The evidence has been mounting for years: Diversity, equity, and inclusion programs, ironically enough, don’t make people more tolerant of individual differences. So why aren’t the “experts” who say racism is still omnipresent calling for different solutions?
Likely because they are the ones spreading—and benefiting handsomely from—the DEI gospel.
Ibram X. Kendi, for example, whose proposed remedy for discrimination is more discrimination, makes $20,000 or more for presentations before public-school districts. He has also presented for the DEI offices at Georgia Tech, the University of Virginia, Lehigh University, the University of Southern California, UC Davis, the University of Illinois, and elsewhere. Robin DiAngelo, author of White Fragility, who makes between $14,000 and $30,000 for her speaking engagements. She has spoken at DEI departments at Cornell, the University of Michigan, Ohio State University, and Seattle University. The list goes on, but, at some point, the press releases become repetitive.
Then there are the consulting companies, which can charge up to six figures for their services. The Racial Equity Institute lists dozens of colleges, K–12 school districts, and businesses as its clients, including Arizona State University, Duke Divinity School, Ben & Jerry’s, and the Charlotte-Mecklenburg school district in North Carolina. In case there is any question about DEI’s roots, another training company called The Equity Collaborative has a presentation titled “Introduction to Critical Race Theory,” which was used, for instance, to train teachers in Loudoun County, Va.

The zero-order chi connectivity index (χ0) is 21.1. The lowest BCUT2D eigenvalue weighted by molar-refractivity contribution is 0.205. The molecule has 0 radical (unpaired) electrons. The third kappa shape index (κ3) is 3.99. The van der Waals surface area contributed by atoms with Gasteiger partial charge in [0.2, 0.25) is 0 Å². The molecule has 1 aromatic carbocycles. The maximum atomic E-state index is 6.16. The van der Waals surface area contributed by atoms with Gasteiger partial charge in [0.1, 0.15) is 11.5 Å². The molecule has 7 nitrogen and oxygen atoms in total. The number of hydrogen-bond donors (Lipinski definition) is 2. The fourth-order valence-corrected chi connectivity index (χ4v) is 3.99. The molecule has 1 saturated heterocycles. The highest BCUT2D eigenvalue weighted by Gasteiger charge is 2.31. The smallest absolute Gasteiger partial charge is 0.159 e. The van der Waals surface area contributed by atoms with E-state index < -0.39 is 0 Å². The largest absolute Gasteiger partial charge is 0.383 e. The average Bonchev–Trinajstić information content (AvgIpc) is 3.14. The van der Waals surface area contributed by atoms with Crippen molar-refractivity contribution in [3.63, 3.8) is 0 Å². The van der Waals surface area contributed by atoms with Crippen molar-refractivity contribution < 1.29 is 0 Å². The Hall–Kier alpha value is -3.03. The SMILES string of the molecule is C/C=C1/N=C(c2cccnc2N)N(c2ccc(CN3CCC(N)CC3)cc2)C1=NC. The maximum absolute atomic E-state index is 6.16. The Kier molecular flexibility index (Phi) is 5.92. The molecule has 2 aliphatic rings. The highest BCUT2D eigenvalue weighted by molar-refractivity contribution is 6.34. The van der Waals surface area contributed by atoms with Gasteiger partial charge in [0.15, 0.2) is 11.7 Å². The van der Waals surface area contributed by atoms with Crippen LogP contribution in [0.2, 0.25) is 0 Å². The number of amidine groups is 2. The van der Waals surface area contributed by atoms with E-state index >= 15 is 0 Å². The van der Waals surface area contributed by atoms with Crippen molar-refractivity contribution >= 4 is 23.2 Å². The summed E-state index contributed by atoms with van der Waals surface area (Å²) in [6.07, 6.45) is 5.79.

And yet, a growing volume of research demonstrates that professional-development programs and other trainings in DEI are abject failures.
The evidence is so strong that even the home of the racially obsessed 1619 Project, and mainstream outlets that have published Kendi’s commentary, are printing critiques of DEI. Last week, Jesse Singal asked in the New York Times if diversity trainings are “doing more harm than good”: “The specific type of diversity training that is currently in vogue—mandatory trainings that blame dominant groups for D.E.I. problems—may have a net negative effect on the outcomes managers claim to care about.”